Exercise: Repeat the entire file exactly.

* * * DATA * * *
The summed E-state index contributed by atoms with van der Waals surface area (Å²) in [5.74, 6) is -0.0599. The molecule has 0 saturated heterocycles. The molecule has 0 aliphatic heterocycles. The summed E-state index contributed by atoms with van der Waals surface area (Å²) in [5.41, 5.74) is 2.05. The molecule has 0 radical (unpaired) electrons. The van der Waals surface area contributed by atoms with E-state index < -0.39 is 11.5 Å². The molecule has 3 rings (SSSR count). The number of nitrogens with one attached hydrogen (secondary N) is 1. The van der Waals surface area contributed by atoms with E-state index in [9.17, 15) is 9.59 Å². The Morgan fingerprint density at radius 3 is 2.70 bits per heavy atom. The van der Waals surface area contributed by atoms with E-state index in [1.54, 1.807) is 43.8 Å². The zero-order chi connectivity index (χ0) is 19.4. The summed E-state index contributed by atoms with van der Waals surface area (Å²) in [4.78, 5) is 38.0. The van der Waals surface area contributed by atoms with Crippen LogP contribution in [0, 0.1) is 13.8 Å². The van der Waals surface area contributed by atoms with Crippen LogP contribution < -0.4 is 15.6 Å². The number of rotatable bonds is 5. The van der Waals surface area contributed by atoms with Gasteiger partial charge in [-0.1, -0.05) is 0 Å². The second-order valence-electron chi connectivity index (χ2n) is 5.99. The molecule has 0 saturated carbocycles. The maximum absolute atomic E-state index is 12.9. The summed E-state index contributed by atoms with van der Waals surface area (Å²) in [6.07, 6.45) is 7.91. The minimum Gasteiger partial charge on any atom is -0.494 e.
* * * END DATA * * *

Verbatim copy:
The summed E-state index contributed by atoms with van der Waals surface area (Å²) in [5.74, 6) is -0.0599. The molecule has 0 saturated heterocycles. The molecule has 0 aliphatic heterocycles. The summed E-state index contributed by atoms with van der Waals surface area (Å²) in [5.41, 5.74) is 2.05. The molecule has 0 radical (unpaired) electrons. The van der Waals surface area contributed by atoms with E-state index < -0.39 is 11.5 Å². The molecule has 3 rings (SSSR count). The number of nitrogens with one attached hydrogen (secondary N) is 1. The van der Waals surface area contributed by atoms with E-state index in [9.17, 15) is 9.59 Å². The Morgan fingerprint density at radius 3 is 2.70 bits per heavy atom. The van der Waals surface area contributed by atoms with E-state index in [1.54, 1.807) is 43.8 Å². The zero-order chi connectivity index (χ0) is 19.4. The summed E-state index contributed by atoms with van der Waals surface area (Å²) in [4.78, 5) is 38.0. The van der Waals surface area contributed by atoms with Crippen LogP contribution in [0, 0.1) is 13.8 Å². The van der Waals surface area contributed by atoms with Crippen LogP contribution < -0.4 is 15.6 Å². The number of rotatable bonds is 5. The van der Waals surface area contributed by atoms with Gasteiger partial charge in [-0.1, -0.05) is 0 Å². The second-order valence-electron chi connectivity index (χ2n) is 5.99. The molecule has 0 saturated carbocycles. The maximum absolute atomic E-state index is 12.9. The summed E-state index contributed by atoms with van der Waals surface area (Å²) in [6.07, 6.45) is 7.91. The minimum Gasteiger partial charge on any atom is -0.494 e.